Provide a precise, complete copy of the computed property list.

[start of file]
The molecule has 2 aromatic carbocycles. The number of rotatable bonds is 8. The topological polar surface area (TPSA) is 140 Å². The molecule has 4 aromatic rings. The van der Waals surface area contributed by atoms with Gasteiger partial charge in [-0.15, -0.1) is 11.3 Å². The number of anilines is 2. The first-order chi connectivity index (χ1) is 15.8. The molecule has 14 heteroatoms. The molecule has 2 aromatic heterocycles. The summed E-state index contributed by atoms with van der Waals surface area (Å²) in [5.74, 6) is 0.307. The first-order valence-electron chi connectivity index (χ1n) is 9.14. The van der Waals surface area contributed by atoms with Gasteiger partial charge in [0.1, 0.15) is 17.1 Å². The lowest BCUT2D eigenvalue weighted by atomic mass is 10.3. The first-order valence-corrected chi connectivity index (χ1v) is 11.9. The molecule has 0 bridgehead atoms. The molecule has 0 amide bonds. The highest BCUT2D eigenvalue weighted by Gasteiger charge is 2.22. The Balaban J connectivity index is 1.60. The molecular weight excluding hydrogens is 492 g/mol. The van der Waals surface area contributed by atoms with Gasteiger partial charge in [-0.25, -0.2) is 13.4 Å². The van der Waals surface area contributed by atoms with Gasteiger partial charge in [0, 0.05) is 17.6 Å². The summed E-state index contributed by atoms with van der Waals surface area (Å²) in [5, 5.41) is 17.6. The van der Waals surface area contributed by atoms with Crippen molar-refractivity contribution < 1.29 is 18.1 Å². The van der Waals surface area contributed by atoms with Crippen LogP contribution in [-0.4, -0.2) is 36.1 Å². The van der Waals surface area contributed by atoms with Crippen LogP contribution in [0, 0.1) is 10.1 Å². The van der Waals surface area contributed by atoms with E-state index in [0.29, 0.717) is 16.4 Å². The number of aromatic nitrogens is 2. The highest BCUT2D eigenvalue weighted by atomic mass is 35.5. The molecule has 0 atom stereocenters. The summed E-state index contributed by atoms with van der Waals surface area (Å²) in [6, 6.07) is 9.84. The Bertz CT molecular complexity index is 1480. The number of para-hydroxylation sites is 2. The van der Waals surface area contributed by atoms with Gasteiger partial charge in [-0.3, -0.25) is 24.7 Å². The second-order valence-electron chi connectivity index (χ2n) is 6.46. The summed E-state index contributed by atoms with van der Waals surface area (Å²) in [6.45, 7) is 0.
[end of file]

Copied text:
The molecule has 2 aromatic carbocycles. The number of rotatable bonds is 8. The topological polar surface area (TPSA) is 140 Å². The molecule has 4 aromatic rings. The van der Waals surface area contributed by atoms with Gasteiger partial charge in [-0.15, -0.1) is 11.3 Å². The number of anilines is 2. The first-order chi connectivity index (χ1) is 15.8. The molecule has 14 heteroatoms. The molecule has 2 aromatic heterocycles. The summed E-state index contributed by atoms with van der Waals surface area (Å²) in [5.74, 6) is 0.307. The first-order valence-electron chi connectivity index (χ1n) is 9.14. The van der Waals surface area contributed by atoms with Gasteiger partial charge in [0.1, 0.15) is 17.1 Å². The lowest BCUT2D eigenvalue weighted by atomic mass is 10.3. The first-order valence-corrected chi connectivity index (χ1v) is 11.9. The molecule has 0 bridgehead atoms. The molecule has 0 amide bonds. The highest BCUT2D eigenvalue weighted by Gasteiger charge is 2.22. The Balaban J connectivity index is 1.60. The molecular weight excluding hydrogens is 492 g/mol. The van der Waals surface area contributed by atoms with Gasteiger partial charge in [-0.25, -0.2) is 13.4 Å². The van der Waals surface area contributed by atoms with Gasteiger partial charge in [0, 0.05) is 17.6 Å². The summed E-state index contributed by atoms with van der Waals surface area (Å²) in [5, 5.41) is 17.6. The van der Waals surface area contributed by atoms with Crippen molar-refractivity contribution < 1.29 is 18.1 Å². The van der Waals surface area contributed by atoms with Crippen LogP contribution in [-0.4, -0.2) is 36.1 Å². The van der Waals surface area contributed by atoms with Crippen LogP contribution in [0, 0.1) is 10.1 Å². The van der Waals surface area contributed by atoms with E-state index in [0.29, 0.717) is 16.4 Å². The number of aromatic nitrogens is 2. The highest BCUT2D eigenvalue weighted by atomic mass is 35.5. The molecule has 0 atom stereocenters. The summed E-state index contributed by atoms with van der Waals surface area (Å²) in [6, 6.07) is 9.84. The Bertz CT molecular complexity index is 1480. The number of para-hydroxylation sites is 2. The van der Waals surface area contributed by atoms with Gasteiger partial charge in [-0.3, -0.25) is 24.7 Å². The second-order valence-electron chi connectivity index (χ2n) is 6.46. The summed E-state index contributed by atoms with van der Waals surface area (Å²) in [6.45, 7) is 0.